Interdisciplinary Workshop on Climate Related Mobility in the Nordic Region

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This text was written by Florien van Weerelt.

On 8 and 9 December 2022, the Nordic Network on Climate Related Displacement and Mobility held its second workshop entitled “Climate Related Mobility in the Nordic Region: Internal and International Dimensions” in Lund, Sweden. The purpose of the workshop was to continue and broaden discussions initiated in an earlier workshop and convene a select group of scholars interested in contributing to an edited volume. With generous support from the Joint Committee for Nordic Research Councils in the Humanities and Social Sciences (NOS-HS), the workshop was organised by the Raoul Wallenberg Institute together with the University of Copenhagen.

The 2-day workshop prompted dynamic engagement with various narratives around, as well as concrete responses to, climate related mobility in the Nordic context. Participating scholars presented both empirical and theoretical research, with most contributions addressing two overarching questions, namely:

  • What does “climate related mobility” mean in the Nordic region?
  • How have Nordic countries responded to such mobility?

The highly interdisciplinary group consisting of international lawyers, political scientists, geographers and experts in disaster risk management and climate change adaptation helped to draw out the complexity of the issue.

What does “Climate Related Mobility” Mean in the Nordic Region?

Climate-related mobility in the Nordic context encompasses both movement into and within the Nordic region. Underscoring the diversity of these experiences, workshop participants presented a broad range of research, including evidence that:

  • People unable to remain in, or return to, their country of origin due to the adverse effects of climate change submit claims for international protection in Nordic countries.
  • People living in the Nordic region do not always relocate away from risk-prone areas, and (im)mobility occurs along a spectrum of agency.
  • Indigenous peoples are moving to different areas within and across Nordic countries in response to changing grazing conditions and harmful climate policies (often termed “green colonialism”).

Nordic Responses to Climate Related Mobility

With increasing evidence that climate related mobility is already impacting the Nordic region, several participating scholars examined to what extent Nordic countries have engaged with such mobility in both their internal and external policies. Their findings revealed that Nordic engagement with climate related mobility has primarily taken place at the international level. For example, Norway played a prominent role in the development of the Nansen Initiative, and later, the Platform on Disaster Displacement. Likewise, Denmark was the first country to pledge its support for a global loss and damage fund.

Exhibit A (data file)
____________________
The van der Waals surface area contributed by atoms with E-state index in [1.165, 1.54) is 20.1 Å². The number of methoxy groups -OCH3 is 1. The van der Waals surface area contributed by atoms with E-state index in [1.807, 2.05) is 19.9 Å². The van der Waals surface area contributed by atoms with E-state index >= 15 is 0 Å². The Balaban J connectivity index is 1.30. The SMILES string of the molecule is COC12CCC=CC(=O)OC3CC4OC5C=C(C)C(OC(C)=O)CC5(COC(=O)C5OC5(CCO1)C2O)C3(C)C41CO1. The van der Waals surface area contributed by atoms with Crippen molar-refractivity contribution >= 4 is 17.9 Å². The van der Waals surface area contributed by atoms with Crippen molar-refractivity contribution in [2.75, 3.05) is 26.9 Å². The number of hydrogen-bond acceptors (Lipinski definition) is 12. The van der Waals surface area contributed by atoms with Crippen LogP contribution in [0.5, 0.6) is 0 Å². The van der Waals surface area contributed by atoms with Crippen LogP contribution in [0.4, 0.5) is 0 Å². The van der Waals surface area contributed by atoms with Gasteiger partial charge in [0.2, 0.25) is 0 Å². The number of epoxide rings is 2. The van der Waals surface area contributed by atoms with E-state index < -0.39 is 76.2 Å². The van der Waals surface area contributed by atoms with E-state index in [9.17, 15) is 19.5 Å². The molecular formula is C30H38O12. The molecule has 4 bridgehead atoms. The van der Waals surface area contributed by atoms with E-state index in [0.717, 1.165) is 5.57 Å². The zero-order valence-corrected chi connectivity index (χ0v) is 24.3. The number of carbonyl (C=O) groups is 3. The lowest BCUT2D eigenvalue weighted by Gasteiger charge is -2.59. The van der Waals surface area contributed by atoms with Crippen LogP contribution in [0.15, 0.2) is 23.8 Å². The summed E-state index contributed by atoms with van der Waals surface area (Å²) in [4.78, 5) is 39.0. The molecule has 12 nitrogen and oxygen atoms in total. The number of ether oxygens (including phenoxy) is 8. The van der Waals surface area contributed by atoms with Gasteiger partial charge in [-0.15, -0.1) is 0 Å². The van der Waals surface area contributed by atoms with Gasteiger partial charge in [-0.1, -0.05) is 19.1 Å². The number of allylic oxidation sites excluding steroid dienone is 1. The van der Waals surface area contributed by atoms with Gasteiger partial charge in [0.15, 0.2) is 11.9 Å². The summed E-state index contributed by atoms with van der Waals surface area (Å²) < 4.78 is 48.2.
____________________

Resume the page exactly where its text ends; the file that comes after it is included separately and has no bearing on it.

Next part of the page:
Several scholars discussed the minimal engagement with climate related mobility in domestic law and policy. For example, multiple references were made to the limited opportunities for international protection in the context of climate change. While domestic legislation in both Finland and Sweden used to extend complementary protection to persons displaced by environmental disasters, these provisions were repealed in 2016 and 2021 respectively.

Next Steps for the Network

The 2-day workshop on climate related mobility into and within the Nordic region was dynamic and engaging, with participants leading insightful and thought-provoking discussions. Building on these discussions, participating scholars are currently working towards the publication of an edited volume. By taking an interdisciplinary approach, the edited volume will seek to foster further interdisciplinary academic and policy engagement with these issues.

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